Jordan Peele’s Get Out is having an interesting awards season. It’s critically acclaimed, but mixed recognition from major bodies like the Hollywood Foreign Press Association and now SAG-AFTRA have left onlookers confused. First it was submitted by its production studio and accepted by Golden Globes voters as a Comedy or Musical contender, and now the movie is nominated for a SAG Award for Outstanding Performance by a Cast in a Motion Picture but that nod exlcudes recognition for cast members Lil Rel Howery, Erika Alexander, Marcus Henderson, and Betty Gabriel. Howery gave a breakout turn as the movie’s comic relief and unlikely hero, while Gabriel became one of the faces of the film when she defended the honor of the Armitage family to Chris with her haunting, strained, “No no no no no no.” But if Get Out wins Outstanding Cast, none of those four will receive a trophy if they storm the stage. And here’s why.
According to the SAG-AFTRA nominating rules, an actor’s name must appear on an individual title card in the main title sequence in order to be eligible for the award. Here is the complete text of the guideline from the 2017 Rules and Regulations manual.
“CAST ELIGIBILITY: “A Cast in a Motion Picture” includes all actors whose names appear in the cast credits of the final release print. Motion Picture Casts shall be represented by those actors billed on separate cards in the main titles, wherever those titles appear. In cases of special, unusual or non-billing or credit, eligibility shall be at the sole discretion of the Awards Committee. Members of the cast who are not single card billed but are credited in the cast crawl of the motion picture announced as the recipient of the Outstanding Performance by a Cast in a Theatrical Motion Picture shall each receive a certificate.”
Henderson and Gabriel share one card together, while Howery and Alexander share another, which makes them ineligible for the core Outstanding Cast designation. So for whatever reason those cast members were given shared cards — perceived level of star power, deals that were brokered by representation for name placement, other back-channel decisions — it affects their SAG trophy eligibility.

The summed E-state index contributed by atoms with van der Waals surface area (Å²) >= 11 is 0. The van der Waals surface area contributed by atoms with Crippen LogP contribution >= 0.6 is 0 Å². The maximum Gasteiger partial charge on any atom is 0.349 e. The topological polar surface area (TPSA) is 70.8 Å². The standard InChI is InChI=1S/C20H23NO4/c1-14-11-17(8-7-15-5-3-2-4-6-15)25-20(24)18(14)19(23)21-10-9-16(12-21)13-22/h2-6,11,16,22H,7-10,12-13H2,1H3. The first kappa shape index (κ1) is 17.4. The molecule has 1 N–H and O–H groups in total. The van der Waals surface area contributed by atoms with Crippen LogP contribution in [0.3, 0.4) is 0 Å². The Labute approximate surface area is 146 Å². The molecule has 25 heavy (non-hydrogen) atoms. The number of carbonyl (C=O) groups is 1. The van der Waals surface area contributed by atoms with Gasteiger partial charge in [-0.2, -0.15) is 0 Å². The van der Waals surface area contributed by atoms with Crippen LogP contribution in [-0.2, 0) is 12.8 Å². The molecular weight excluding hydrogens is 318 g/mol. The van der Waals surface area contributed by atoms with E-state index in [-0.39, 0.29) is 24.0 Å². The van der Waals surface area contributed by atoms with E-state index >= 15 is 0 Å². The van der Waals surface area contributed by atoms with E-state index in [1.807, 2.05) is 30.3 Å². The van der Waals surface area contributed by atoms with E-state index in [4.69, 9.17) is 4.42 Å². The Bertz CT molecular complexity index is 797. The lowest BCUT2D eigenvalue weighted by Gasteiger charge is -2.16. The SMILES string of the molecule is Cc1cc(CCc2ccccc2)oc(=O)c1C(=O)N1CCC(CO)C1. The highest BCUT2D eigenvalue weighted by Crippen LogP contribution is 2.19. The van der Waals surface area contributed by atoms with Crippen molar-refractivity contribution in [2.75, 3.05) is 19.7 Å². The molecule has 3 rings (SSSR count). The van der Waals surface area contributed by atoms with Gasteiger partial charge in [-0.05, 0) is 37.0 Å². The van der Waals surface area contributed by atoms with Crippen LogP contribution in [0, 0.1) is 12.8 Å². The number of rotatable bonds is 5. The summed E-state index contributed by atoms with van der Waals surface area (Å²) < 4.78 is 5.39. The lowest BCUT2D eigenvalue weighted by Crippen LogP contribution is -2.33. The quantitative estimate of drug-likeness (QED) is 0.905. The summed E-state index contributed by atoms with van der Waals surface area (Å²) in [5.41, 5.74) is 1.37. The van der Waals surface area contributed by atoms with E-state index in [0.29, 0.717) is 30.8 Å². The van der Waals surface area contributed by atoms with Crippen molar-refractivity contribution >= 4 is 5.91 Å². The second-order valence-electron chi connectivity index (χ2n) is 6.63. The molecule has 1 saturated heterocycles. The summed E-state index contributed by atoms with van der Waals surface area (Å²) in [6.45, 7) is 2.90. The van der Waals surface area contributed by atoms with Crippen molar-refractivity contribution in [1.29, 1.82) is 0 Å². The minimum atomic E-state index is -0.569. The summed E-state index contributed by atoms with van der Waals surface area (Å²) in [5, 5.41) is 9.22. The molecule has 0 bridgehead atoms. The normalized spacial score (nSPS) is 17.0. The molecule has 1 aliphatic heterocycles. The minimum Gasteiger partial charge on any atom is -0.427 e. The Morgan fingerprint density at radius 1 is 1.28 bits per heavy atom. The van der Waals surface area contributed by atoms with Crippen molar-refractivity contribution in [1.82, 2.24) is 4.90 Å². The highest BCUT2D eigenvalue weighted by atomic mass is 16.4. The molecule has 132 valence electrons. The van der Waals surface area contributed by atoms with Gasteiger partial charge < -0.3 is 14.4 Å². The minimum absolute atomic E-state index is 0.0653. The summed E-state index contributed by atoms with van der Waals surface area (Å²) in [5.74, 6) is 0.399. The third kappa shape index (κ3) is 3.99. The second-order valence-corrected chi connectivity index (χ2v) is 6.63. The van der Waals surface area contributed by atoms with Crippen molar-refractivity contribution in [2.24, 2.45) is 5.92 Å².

SAG Awards producer Kathy Connell says the rule is meant to put discretion in the hands of the filmmakers, rather than having the voting union determine who deserves a nomination and who doesn’t. “At the beginning, we had to put in a rule that would be very clear to everyone,” Connell told the Wrap. “And that rule had to allow filmmakers to make the call. How would it look if we decided that this actor should be in and this actor shouldn’t?” The intention here too is to avoid assigning an arbitrary number of eligible nominees, so if, say, only eight actors could be included, an essential ninth performer wouldn’t be left out for space limitations. And bigger names are likely going to get bigger exposure, even with smaller parts. (As Film Experience points out, Gwen Stefani managed her own title card in The Aviator for her absolutely tiny role as Jean Harlow, likely because she is a known celebrity quantity.) Connell adds, “We feel horrible about it sometimes, but we’re not in control.”
And so that’s the rule. No solo title card but a spot on the cast crawl means a certificate for these four actors if Get Out wins the SAG Award.